PR 101: Make yourself indispensable to the media

As digital news and social networks speed up the pace of modern media, the news cycle has become faster than ever before. Competition is stiff, and the stakes are high as everyone vies for a coveted place in the ever-shifting spotlight. When it comes to PR, you can’t just “spray and pray,” relying on luck that your message will reach the right media contact. Instead, becoming a trusted, go-to source for media involves fine-tuning your approach through careful research, original storytelling and timely delivery.

Looking to stand out from the pack? Here are a few tips that will help you become indispensable to the media.

Research your target.

Journalists and reporters can spot a form pitch from a mile away, so if you’re just filling out a form email pitch and adding a reporter’s name to it, you’re doing media relations wrong. Make sure you are researching journalists before you pitch, so you can gauge whether they’ll care about your angle. What’s their beat? What kinds of stories have they written in the past? Once you’ve gathered this information, tailor your pitch based on why you think this story will appeal to them individually.

Give enough lead time.

Timing can often make or break a pitch. Give reporters as much lead time as you can on evergreen angles, keeping in mind that columnists will often plan their stories four to six weeks in advance. While a great story can sometimes sneak into the editorial calendar at the 11th hour, don’t send your pitch at the last minute and expect to get a feature. If you have timely news in hand, pre-pitching a few days before you announce can make an enormous difference in the coverage you see. Get on the media’s good side by giving them as much notice as possible.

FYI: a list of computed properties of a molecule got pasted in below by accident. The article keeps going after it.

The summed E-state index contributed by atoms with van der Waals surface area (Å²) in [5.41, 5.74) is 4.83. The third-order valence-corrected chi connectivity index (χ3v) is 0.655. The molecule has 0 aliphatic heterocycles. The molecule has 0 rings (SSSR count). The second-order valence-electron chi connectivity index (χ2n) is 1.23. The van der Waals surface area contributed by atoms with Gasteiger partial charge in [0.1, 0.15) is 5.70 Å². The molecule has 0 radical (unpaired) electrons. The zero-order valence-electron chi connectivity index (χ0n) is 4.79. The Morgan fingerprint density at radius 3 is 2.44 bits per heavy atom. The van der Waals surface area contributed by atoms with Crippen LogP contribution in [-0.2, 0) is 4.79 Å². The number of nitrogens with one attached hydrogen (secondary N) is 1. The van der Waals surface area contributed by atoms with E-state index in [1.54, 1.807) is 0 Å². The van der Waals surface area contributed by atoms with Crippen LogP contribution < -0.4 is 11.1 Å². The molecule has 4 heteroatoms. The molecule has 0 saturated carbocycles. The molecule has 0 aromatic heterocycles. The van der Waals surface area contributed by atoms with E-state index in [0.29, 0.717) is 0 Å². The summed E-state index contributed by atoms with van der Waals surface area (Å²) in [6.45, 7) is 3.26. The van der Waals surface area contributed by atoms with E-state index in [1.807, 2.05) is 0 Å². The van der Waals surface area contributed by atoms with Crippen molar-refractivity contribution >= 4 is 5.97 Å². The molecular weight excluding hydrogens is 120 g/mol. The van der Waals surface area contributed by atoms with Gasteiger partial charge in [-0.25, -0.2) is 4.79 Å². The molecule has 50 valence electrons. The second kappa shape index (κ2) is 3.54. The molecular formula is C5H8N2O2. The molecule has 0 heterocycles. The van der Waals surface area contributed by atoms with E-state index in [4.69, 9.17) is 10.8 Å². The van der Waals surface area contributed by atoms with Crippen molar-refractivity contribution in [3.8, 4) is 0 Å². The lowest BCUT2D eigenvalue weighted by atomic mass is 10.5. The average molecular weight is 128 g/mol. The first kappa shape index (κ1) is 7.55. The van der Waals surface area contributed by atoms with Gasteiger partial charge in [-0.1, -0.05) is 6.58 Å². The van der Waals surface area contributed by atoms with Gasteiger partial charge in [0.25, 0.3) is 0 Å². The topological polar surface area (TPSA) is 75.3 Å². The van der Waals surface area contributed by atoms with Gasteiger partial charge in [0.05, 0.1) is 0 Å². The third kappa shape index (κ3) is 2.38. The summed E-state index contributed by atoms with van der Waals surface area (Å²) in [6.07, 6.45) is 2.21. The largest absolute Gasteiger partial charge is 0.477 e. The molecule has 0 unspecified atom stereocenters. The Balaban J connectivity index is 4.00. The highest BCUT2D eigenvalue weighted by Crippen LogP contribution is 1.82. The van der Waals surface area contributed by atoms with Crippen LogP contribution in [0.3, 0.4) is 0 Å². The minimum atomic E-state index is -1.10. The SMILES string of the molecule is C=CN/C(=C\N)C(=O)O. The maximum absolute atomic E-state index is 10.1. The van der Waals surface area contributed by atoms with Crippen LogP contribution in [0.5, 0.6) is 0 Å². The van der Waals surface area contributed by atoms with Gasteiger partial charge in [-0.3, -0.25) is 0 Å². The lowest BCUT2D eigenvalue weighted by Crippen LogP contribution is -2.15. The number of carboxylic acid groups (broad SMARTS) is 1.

Say it in an email.

The media we’re trying to reach are just as busy as we are. They want good leads for stories, and they want information as quickly as possible. If you can’t fit your pitch concisely into an email, it’s not ready to send. Make life easier for your journalist friends by refining your message so critical information is front and center.

Tell compelling stories.

Taking something that isn’t necessarily news and finding it a place in the 24-hour news cycle is no easy task; it takes creativity and practice. As you come up with story and pitch ideas, keep in mind that journalists and their audiences are all searching for a story they haven’t heard before. You may have lots of interesting information to share, but without a clear angle, you risk your pitch falling into the slush pile. Make your message clear so the reporter doesn’t have to go searching for it.

Invest in media training.

Not every CEO is going to be an instant media superstar. If your client tends to freeze up in the limelight, invest in some media training. Media savvy is a learnable skill, and an executive who gives great interviews will keep journalists coming back for more.

Stay on top of your game.

With the news cycle moving at lightning speed, reporters don’t have time to unnecessarily chase down sources. If a journalist knows she’ll be able to get timely, relevant information from you in a way that keeps pace with the news cycle, you’ll become one of her trusted go-to sources. 

Keep them coming back for more.

At the end of the day, it all comes back to relationship building. You want your media contacts to trust you and reach out whenever they need sources for future stories. The easiest way to build these kinds of relationships? Consistently deliver on the points above. Be concise. Be timely. Personalize. Do your research. If you’re prepared to deliver your media contacts exactly what they need, when they need it, you’ll quickly become their first contact for stories related to your expertise.

Download our media interview guide.